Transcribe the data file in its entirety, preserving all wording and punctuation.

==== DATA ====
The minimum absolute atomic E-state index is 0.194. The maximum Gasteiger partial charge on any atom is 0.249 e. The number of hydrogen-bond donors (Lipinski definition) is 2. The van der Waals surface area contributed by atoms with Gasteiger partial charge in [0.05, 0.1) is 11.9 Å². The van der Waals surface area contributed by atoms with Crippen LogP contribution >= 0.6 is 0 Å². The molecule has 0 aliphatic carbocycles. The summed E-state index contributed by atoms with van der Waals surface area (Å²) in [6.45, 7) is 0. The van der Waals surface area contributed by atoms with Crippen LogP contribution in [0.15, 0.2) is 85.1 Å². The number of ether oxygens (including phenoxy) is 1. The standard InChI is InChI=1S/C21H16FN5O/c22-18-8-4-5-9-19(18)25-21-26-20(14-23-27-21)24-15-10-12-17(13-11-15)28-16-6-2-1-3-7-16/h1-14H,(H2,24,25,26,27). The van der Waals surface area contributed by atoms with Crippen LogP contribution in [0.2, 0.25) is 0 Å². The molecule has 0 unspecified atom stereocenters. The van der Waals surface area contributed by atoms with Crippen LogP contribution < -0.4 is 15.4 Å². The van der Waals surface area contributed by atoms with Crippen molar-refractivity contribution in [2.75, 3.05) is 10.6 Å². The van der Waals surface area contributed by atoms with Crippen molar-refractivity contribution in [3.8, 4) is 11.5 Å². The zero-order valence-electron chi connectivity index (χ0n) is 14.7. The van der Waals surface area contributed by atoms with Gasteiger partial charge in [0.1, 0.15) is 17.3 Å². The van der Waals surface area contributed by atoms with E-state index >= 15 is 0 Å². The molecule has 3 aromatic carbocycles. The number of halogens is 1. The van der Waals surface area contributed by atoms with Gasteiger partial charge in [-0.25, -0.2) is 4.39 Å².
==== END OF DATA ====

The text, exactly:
The minimum absolute atomic E-state index is 0.194. The maximum Gasteiger partial charge on any atom is 0.249 e. The number of hydrogen-bond donors (Lipinski definition) is 2. The van der Waals surface area contributed by atoms with Gasteiger partial charge in [0.05, 0.1) is 11.9 Å². The van der Waals surface area contributed by atoms with Crippen LogP contribution >= 0.6 is 0 Å². The molecule has 0 aliphatic carbocycles. The summed E-state index contributed by atoms with van der Waals surface area (Å²) in [6.45, 7) is 0. The van der Waals surface area contributed by atoms with Crippen LogP contribution in [0.15, 0.2) is 85.1 Å². The number of ether oxygens (including phenoxy) is 1. The standard InChI is InChI=1S/C21H16FN5O/c22-18-8-4-5-9-19(18)25-21-26-20(14-23-27-21)24-15-10-12-17(13-11-15)28-16-6-2-1-3-7-16/h1-14H,(H2,24,25,26,27). The van der Waals surface area contributed by atoms with Crippen LogP contribution in [0.2, 0.25) is 0 Å². The molecule has 0 unspecified atom stereocenters. The van der Waals surface area contributed by atoms with Crippen LogP contribution < -0.4 is 15.4 Å². The van der Waals surface area contributed by atoms with Crippen molar-refractivity contribution in [2.75, 3.05) is 10.6 Å². The van der Waals surface area contributed by atoms with Crippen molar-refractivity contribution in [3.8, 4) is 11.5 Å². The zero-order valence-electron chi connectivity index (χ0n) is 14.7. The van der Waals surface area contributed by atoms with Gasteiger partial charge in [0.1, 0.15) is 17.3 Å². The van der Waals surface area contributed by atoms with E-state index >= 15 is 0 Å². The molecule has 3 aromatic carbocycles. The number of halogens is 1. The van der Waals surface area contributed by atoms with Gasteiger partial charge in [-0.25, -0.2) is 4.39 Å².